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Not code, but it is an alternative material and method that we accept in our jurisdiction that we deem to be satisfactory and complies with the intent of the provisions of the code.

The whole issue here is that we have a fairly small municipality and we try not to be too rigid if we can tell something will probably work. If we had a larger jurisdiction, there is no way I would take the extra time to study out something like point load on a slab when I could just tell them to put in a footing or get an engineer.

I certainly don't want anything structural to fail, but if it had turned out to be a simple calculation that I was comfortable with I would have been willing to work with people, if I could verify that the structure would be safe. But, the simple answer to make them put in a footing definitely is easier for me...

I appreciate these answers, they were really helpful.
How do you verify the LVL is properly sized?
Do you require a layout from the manufacturer for I-Joist systems?
 

Mark K

Platinum Member
Joined
May 12, 2010
Messages
2,133
The standards for LVL and I-joists provide the user with the allowable values to be used in the calculations. The manufactures span charts while useful are not code. Implicit in span charts are certain assumptions. In the code are span charts for sawn lumber but not for engineered lumber.

It would be informative if you can show us a standard included in the IBC or IRC to determine the capacity of joist hangers.

Is the code what was legally adopted or is it "...whatever we will "approve"...." Then why do you need a building code?
 

Mark K

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At what point does the building department transition from checking for code compliance and in effect becomes the de facto engineer of the project? When this line is crossed most legal theories would recognize that the building department legal immunity no longer exists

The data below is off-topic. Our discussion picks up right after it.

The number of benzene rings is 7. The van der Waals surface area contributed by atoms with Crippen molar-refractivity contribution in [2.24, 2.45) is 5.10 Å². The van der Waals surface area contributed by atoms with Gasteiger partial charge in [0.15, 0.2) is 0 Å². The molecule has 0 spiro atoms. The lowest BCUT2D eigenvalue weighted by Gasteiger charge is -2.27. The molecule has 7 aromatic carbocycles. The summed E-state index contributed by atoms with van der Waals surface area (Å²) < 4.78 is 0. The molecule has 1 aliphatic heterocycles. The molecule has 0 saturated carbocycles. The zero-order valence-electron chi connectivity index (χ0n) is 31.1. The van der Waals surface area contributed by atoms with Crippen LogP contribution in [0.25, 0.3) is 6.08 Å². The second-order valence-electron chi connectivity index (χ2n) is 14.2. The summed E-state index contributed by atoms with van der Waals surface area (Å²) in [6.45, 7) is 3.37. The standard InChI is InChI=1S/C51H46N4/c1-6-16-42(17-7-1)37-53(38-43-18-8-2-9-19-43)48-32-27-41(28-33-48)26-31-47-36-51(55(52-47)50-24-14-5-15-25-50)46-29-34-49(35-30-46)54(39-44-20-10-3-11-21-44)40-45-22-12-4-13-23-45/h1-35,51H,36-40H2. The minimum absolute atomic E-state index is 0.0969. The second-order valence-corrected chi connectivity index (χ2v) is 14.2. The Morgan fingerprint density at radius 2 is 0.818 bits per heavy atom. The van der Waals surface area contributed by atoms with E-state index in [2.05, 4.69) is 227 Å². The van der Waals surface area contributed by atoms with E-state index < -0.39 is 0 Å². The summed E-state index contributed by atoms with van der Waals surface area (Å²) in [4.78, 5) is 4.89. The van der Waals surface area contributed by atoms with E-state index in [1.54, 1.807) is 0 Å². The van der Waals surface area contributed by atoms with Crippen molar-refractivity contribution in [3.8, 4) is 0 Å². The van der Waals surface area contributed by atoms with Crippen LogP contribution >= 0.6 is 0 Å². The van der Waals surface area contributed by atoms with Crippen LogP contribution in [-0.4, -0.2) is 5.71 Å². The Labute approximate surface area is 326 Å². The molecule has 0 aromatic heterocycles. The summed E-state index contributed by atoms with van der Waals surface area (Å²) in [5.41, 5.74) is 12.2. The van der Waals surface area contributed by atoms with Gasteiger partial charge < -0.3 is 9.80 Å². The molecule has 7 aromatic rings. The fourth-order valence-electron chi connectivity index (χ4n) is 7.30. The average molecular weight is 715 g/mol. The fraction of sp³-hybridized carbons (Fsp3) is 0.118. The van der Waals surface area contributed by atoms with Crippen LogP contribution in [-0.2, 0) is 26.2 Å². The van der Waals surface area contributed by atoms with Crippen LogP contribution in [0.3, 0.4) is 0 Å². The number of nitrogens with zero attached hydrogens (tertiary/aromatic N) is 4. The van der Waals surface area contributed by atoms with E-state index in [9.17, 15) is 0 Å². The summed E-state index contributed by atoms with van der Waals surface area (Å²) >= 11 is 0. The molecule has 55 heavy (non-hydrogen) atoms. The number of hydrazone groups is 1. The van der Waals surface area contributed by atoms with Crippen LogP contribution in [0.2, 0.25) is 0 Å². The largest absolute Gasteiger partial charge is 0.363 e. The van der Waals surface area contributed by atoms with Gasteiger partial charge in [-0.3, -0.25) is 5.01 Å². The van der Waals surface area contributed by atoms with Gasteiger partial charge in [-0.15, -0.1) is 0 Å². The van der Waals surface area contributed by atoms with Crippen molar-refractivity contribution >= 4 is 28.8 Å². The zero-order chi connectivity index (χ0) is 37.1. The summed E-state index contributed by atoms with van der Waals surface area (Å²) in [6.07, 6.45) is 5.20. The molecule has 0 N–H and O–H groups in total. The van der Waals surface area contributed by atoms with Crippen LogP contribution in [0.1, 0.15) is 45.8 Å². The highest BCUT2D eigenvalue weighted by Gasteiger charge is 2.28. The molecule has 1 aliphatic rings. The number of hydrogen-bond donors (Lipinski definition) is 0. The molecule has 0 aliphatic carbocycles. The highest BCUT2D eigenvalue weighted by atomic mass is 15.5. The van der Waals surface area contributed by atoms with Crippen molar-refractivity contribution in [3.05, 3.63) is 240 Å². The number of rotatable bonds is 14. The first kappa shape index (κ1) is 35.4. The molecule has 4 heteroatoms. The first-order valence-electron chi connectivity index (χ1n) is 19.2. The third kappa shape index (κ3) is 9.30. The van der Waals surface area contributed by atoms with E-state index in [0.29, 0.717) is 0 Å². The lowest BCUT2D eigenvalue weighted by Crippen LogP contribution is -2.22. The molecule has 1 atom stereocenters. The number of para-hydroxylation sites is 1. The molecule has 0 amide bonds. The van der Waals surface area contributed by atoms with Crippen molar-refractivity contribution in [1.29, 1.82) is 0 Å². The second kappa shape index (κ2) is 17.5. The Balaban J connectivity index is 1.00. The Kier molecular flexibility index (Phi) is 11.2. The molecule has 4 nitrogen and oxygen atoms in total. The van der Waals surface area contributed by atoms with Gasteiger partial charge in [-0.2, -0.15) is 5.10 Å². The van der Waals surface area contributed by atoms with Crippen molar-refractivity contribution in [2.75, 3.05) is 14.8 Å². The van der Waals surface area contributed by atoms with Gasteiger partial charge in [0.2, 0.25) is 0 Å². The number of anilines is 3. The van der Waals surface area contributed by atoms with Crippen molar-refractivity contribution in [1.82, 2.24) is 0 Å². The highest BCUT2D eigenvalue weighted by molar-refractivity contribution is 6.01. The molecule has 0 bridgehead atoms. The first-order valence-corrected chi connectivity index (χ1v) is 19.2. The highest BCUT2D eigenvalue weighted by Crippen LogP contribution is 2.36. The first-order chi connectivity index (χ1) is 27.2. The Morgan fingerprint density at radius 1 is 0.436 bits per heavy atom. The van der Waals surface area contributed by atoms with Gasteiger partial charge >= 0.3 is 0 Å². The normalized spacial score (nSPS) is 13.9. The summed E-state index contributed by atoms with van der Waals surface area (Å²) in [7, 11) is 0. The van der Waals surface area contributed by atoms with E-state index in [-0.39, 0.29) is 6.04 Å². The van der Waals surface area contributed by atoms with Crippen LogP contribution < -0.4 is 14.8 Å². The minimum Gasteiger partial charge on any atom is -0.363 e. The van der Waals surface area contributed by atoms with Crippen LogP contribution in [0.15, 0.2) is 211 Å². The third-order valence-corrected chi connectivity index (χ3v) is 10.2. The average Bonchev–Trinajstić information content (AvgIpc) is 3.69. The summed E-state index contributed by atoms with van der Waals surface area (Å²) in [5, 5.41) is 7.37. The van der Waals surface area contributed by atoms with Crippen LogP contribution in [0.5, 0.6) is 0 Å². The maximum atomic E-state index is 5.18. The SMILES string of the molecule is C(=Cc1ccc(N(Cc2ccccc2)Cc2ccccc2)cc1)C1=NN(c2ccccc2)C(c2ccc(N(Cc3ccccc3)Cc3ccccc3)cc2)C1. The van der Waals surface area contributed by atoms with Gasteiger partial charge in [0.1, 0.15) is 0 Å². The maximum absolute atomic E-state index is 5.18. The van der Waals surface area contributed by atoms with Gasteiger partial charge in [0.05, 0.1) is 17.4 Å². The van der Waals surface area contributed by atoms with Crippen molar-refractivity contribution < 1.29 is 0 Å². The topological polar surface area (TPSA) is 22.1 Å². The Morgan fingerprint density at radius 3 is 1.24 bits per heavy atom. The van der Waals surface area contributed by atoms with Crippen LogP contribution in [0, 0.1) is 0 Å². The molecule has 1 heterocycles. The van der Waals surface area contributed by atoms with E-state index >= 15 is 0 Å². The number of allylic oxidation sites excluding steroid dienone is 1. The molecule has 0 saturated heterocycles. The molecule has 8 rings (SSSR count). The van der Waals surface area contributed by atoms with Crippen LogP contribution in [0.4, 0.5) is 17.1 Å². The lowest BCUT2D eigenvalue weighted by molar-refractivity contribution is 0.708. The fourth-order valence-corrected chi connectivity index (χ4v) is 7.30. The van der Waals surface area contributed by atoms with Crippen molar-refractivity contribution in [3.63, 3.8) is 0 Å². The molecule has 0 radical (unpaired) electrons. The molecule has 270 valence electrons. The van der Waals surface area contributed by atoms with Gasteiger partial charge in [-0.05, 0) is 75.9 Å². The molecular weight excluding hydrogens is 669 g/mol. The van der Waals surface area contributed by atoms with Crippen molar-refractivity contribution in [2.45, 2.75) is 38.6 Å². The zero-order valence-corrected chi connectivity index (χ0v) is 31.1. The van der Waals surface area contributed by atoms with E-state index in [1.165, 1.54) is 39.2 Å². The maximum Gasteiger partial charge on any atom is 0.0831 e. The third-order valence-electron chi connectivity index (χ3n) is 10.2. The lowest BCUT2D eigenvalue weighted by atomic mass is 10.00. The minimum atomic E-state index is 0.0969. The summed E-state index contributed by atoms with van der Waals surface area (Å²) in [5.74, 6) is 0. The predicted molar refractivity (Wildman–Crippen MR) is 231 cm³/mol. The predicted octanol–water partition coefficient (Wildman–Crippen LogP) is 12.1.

jar546

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At what point does the building department transition from checking for code compliance and in effect becomes the de facto engineer of the project? When this line is crossed most legal theories would recognize that the building department legal immunity no longer exists
I don't believe there is a fine line, I believe it is our duty to work within the scope of the code. All span tables are the result of engineering. If every single job had to be engineered, although to you, it may be utopia, to the rest of the world it is not practical. We are not specifying the job, we are ensuring that what was submitted meets the intent of the code, which may include using data from manufacturers such as Simpson Strong-Tie provides in their manuals. You, as an architect may provide a drawing with specs but if we find out that you spec'd out the wrong metal ties for the lateral load then we will will question you on it. We are not telling you what to use, just telling you that what you spec'd out is inadequate.

Again, LVL manufacturers will provide cut sheets showing the exact use and loading of each LVL. I don't need their span tables but I will accept them as an alternative method and material when there is sufficient evidence from the manufacturer that it is being used within the design and meets or exceeds the loading.